Original, singular, demanding: Understanding the 'amazing mind' of Leeds United manager Marcelo Bielsa

The Argentine has been thrust into the spotlight following his remarkable revelations, and subsequent presentation, regarding information collected on opposition teams

FILE PHOTO: Soccer Football - FA Cup Third Round - Queens Park Rangers v Leeds United - Loftus Road, London, Britain - January 6, 2019   Leeds manager Marcelo Bielsa   Action Images/Paul Childs/File Photo

Not for nothing is Marcelo Bielsa known as El Loco (“Crazy One”).

The British audience which has become so familiar with him after his admission of spying on opponents in his role as Leeds United manager can now understand how he earned his name.

The brilliant Argentine, 63, coached in seven counties before arriving in Leeds, living life on the edge – often with great success.

“Bielsa is the most original, different, singular, person that I’ve ever met,” recalled one of his former players, Ander Herrera. “He’s got an amazing mind, an incredible intellectual capacity outside football.

"Nothing is ever left to chance; everything is studied to the finest details. Everything he does or says, he does it for a reason. He knows what every player can and can’t do. He makes sure that everyone is on their toes, from the man who cuts the grass to players.

"I’ve seen him speaking to the groundsman for 45 minutes. I’m sure he would have studied ground-keeping before that chat. He demands of others what he demands of himself. I’ve never seen coaching staff work as hard as under him. He’d go crazy if a cone was half a metre the wrong way.”


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Bielsa’s exacting demands were legendary.

“When he got the Chile job in 2007, he gave the Chilean Football Association a list of 30 or 40 things which had to be right,” says Diego Forlan, the former Uruguay and Manchester United striker.

“He said: ‘if you want me to come then this has to be right’. There weren’t conditions attached to his contract, but about the conditions so that he could make the perfect football team. He improved Chile in four years there and helped them towards the team that they've become now, the South American champions. He is completely obsessed by football.”

Bielsa inspires awe among fellow managers. Pep Guardiola drove 300 kilometres to meet him in his home city of Rosario. The meeting lasted 11 hours as they discussed tactics, techniques, and positions which, at one point, featured Guardiola’s friend marking a chair in Bielsa’s home.

As Pep took notes, Bielsa told him that "teams can play badly or well, but talent depends on the inspiration, and effort depends on each one of the players: the attitude for them is non-negotiable".

Before Guardiola left, Bielsa said to him: “Why do you, as someone who knows all about the negative things that go on in the world of football, including the high level of dishonesty of some people, still want to return and get involved in coaching? Do you like blood that much?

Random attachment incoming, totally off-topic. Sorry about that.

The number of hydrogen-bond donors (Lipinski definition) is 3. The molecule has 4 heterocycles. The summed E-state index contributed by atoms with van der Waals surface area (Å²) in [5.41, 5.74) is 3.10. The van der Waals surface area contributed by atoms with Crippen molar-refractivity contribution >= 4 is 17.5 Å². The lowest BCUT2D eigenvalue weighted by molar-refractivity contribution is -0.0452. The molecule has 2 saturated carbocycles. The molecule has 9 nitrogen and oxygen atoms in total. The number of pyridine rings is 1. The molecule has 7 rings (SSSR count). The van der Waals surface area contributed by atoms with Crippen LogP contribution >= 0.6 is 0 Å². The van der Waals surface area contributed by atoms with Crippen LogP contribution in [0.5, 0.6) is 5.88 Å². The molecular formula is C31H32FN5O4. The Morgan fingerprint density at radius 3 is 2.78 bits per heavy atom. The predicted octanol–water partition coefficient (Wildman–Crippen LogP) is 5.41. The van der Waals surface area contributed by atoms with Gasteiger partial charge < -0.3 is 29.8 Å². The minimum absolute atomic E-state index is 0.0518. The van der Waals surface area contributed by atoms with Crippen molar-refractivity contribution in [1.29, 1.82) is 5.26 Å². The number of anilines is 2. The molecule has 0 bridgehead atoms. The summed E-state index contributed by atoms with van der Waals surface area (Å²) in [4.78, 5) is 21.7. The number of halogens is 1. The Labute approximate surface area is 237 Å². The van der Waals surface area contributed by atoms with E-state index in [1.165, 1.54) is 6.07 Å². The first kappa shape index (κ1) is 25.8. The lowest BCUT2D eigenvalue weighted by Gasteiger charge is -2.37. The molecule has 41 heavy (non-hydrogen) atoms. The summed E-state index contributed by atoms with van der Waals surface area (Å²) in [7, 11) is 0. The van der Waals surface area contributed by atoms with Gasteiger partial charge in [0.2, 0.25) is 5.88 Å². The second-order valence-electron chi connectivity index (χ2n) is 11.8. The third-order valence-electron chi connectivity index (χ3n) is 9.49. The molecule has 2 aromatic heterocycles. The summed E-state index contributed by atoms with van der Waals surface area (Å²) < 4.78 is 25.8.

“I need that blood,” was Guardiola’s reply.

Guardiola would use many of Bielsa’s ideas when he became a manager of Barcelona B in 2007, including never giving a one-on-one interview to a journalist as it was wrong to give priority to a big television company over a small newspaper. He said it invoked favouritism.

Bielsa had been a moderate footballer but retired at 25 and concentrated on coaching. After working with youth players he took Newell’s Old Boys, the team he had supported as a child, from Rosario, to the league title. He took Newell’s to the final of the Copa Libertadores two years after taking charge. It was his first job. Newell’s stadium is now named after him.

After a spell coaching in Mexico he returned to Argentina in 1997, managed Espanyol in 1998 before taking control of the Argentina team, where he was in charge for six years.

In 2007 he took over Chile and masterminded their first ever win over neighbours Argentina. He also led them to the 2010 World Cup finals after they had missed out on two previous tournaments. He was loved in Chile for the attacking football his teams played, but resigned because of the politics above him.

Next stop was Athletic Bilbao, where he signed the young Herrera, but let him stay at Zaragoza until the end of the season to battle relegation. Herrera joined Athletic in 2012 and what a first season he had. The Basques reached the final of the Europa League, beating Manchester United home and away en route by playing some of the best football seen at Old Trafford. Herrera was one of the star Athletic players.

“We were winning 2-0 and Bielsa would not let us stop. We thought he wanted to close down the game. No, Bielsa wanted a third and a fourth. He could live with conceding a goal from a counter attack because that meant we’d have been attacking. He’s a football romantic, Bielsa. He thinks that football should be a spectacle.” Athletic won 3-2 playing great football.

Marseille and Bielsa could have been the perfect, chaotic, match when he joined in 2014. But the manager claimed the French giants changed agreed conditions in his contract, adding that trust had gone. He resigned. Marseille countered, releasing a statement accusing him of holding the club hostage and putting his “personal interests well above those of the institution”.

Bielsa worked at Lazio and Lille, and there was never a dull moment. This is a man who, confronted by angry fans at his Argentina home, grabbed a hand grenade and threated to pull out the pin.

“He was murder to live with in the days before a game,” smiled Herrera, who says Bielsa was on his back every day in training until he played the way he wanted him too. “He was nervous, a perfectionist. He is meticulous, pays attention to every detail. Football needs him.”

As does the best Leeds United team in years, loco or not.